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  • Geebo 8:00 am on June 4, 2020 Permalink | Reply
    Tags: , , phone scam, ,   

    Police impersonation scams on the rise 

    Police impersonation scams on the rise

    Within the past few weeks, we’ve seen a dramatic increase in the number of news articles about police impersonation scams. This is where scammers will pose as your local or state police and try to pressure their victims into making a large payment under the threat of arrest. The scammers will often call their victims and make the phone number look like they’re calling from the police department.

    These scams can take a number of forms. One of the most infamous ones is the jury duty scam. This is where the scammers will call you up and tell you that you missed jury duty and that a warrant is out for your arrest. Then they’ll tell you that the warrant can be withdrawn if you just pay them a fine over the phone. Sometimes the scammers will just say that you have a warrant out for your arrest and will forgo the jury duty angle. Other times, the scammers will just say that you owe a fine.

    What all of these scams have in common is that the scammers will try to pressure you into making a payment right away and over the phone. Police departments do not call people to tell them that they have warrants or owe fines. You will almost always receive that information by mail if it is legitimate. Scammers, on the other hand, will try to get you to make a payment either through gift cards or wire transfer. If you weren’t sure if a call you received from someone claiming to be the police was a scam or not, the gift cards should be a dead giveaway as no government agency accepts them as payment. As we have said in the past, gift cards are the currency of scammers due to the fact the cards can be emptied remotely and anonymously.

    If you receive one of these calls, just hang up. Don’t even engage with the scammers. However, you are asked that you report the calls to your local police.

     
  • Geebo 8:00 am on March 24, 2020 Permalink | Reply
    Tags: phone scam, ,   

    Scammers threaten to shut off your power 

    Scammers threaten to shut off your power

    Leave it to the con artists to leave no stone unturned during these difficult times. With economic uncertainty looming over the nation, scammers are once again trying to prey upon that fear to try to steal your money. With so many people losing their jobs either temporarily or permanently there are many among us who legitimately have to worry about paying their utilities. The scammers have taken it upon themselves to try to leverage this fear to their financial advantage.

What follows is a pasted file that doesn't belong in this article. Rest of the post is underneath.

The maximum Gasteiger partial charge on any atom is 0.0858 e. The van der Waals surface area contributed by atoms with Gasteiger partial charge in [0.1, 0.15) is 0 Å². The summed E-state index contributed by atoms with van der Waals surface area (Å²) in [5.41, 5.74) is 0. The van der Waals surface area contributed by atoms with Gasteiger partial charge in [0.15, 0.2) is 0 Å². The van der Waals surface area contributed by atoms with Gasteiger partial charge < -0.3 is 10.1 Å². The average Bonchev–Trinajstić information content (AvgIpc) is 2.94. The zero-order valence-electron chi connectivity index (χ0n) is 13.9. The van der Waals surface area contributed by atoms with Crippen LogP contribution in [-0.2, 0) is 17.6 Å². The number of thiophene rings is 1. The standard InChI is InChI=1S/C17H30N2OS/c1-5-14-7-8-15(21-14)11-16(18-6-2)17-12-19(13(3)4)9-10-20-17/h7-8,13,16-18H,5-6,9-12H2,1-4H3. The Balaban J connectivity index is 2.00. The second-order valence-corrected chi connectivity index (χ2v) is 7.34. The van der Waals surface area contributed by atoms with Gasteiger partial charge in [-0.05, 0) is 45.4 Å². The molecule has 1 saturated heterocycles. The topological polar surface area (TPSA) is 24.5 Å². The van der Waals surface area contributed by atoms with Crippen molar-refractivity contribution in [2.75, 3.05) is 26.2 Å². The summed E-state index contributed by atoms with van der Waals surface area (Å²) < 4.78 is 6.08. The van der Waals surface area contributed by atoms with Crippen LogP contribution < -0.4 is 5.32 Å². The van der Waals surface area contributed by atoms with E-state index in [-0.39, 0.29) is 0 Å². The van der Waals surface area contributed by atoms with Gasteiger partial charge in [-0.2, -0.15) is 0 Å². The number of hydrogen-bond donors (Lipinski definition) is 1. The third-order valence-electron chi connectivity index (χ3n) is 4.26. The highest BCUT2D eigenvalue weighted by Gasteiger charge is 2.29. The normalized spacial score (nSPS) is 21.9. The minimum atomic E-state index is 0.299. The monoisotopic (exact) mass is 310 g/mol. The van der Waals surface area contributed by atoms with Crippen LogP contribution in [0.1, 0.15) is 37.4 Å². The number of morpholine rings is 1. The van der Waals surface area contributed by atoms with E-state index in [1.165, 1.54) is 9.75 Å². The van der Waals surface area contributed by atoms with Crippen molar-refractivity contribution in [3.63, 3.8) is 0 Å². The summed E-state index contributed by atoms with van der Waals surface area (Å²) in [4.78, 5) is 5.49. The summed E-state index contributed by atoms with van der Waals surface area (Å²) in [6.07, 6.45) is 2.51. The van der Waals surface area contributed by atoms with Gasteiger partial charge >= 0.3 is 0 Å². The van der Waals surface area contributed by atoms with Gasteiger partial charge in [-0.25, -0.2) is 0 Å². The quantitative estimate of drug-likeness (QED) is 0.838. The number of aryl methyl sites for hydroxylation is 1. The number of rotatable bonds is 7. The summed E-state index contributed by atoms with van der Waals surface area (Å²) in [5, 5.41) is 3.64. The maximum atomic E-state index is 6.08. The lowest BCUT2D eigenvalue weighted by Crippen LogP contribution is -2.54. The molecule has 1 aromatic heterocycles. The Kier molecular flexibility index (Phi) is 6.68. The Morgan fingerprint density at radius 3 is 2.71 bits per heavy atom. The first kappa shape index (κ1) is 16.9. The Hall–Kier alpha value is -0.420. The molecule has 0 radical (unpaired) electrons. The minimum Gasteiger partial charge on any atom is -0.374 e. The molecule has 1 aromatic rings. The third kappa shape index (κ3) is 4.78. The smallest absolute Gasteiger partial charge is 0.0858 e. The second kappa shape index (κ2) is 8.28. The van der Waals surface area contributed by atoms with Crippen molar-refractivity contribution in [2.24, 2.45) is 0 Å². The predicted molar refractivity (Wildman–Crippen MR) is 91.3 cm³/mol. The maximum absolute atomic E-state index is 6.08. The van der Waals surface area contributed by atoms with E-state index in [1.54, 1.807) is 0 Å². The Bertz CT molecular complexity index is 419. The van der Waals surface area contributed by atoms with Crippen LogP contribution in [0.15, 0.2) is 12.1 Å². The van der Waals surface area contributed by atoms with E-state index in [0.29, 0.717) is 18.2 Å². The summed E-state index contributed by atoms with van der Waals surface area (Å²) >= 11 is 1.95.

Scammers have been calling people posing as a local utility company. They’re sophisticated enough that when they call it looks like the call is actually coming from the utility companies. They’ll then threaten that service will be terminated if payment isn’t made right then and there. They’ll call many random numbers hoping to get the homes that are actually concerned about their service. The scammers will even try to pressure their victims into making a payment by saying that the service will be shut off within 30 minutes. This way they can get their victims into a panic and not have them take a moment to think about what’s really going on.

    The majority of utility companies will not call you to tell you that service is being terminated. They will send several notices in the mail before service is terminated. However, with the trying time that we’re all in right now, many utility companies have suspended terminating any services during the current crisis. If you are concerned about a vital service to your home being cut off, check with your local utility company to see if they have a grace period in effect currently.

    We’re all a little scared right now. We shouldn’t have to live in fear of these scammers. Hopefully, with the information we provide you’ll have one less thing to worry about.

     
  • Geebo 9:00 am on February 27, 2020 Permalink | Reply
    Tags: phone scam, , voice cloning   

    Are you safe from voice cloning? 

    Are you safe from voice cloning?

    It used to be if you saw someone’s voice being mimicked on the phone it was either in a movie or TV show. Now, thanks to advancements in technology voice cloning has become a reality. All someone would need is just a few recorded phrases from you to use artificial intelligence to construct a program that imitates your voice almost flawlessly. There have already been instances where voice cloning has been used against businesses where a cloned voice was used to direct funds to a con artist. it’s now being reported that individuals are being targeted as well.

    The way scammers can get a recording of your voice is just by calling you and trying to get you to interact for just a few minutes. With that, they can then pose as you on a voice call to do any number of things. One of the biggest concerns about voice cloning is it being used in grandparent scams. If the scammers have a voice copy, they can pretend to be anyone related to their victim and swindle them out of their savings. The potential of voice cloning being used in grandparent scams has gotten to the point where even the Attorney General of Florida is warning residents about it.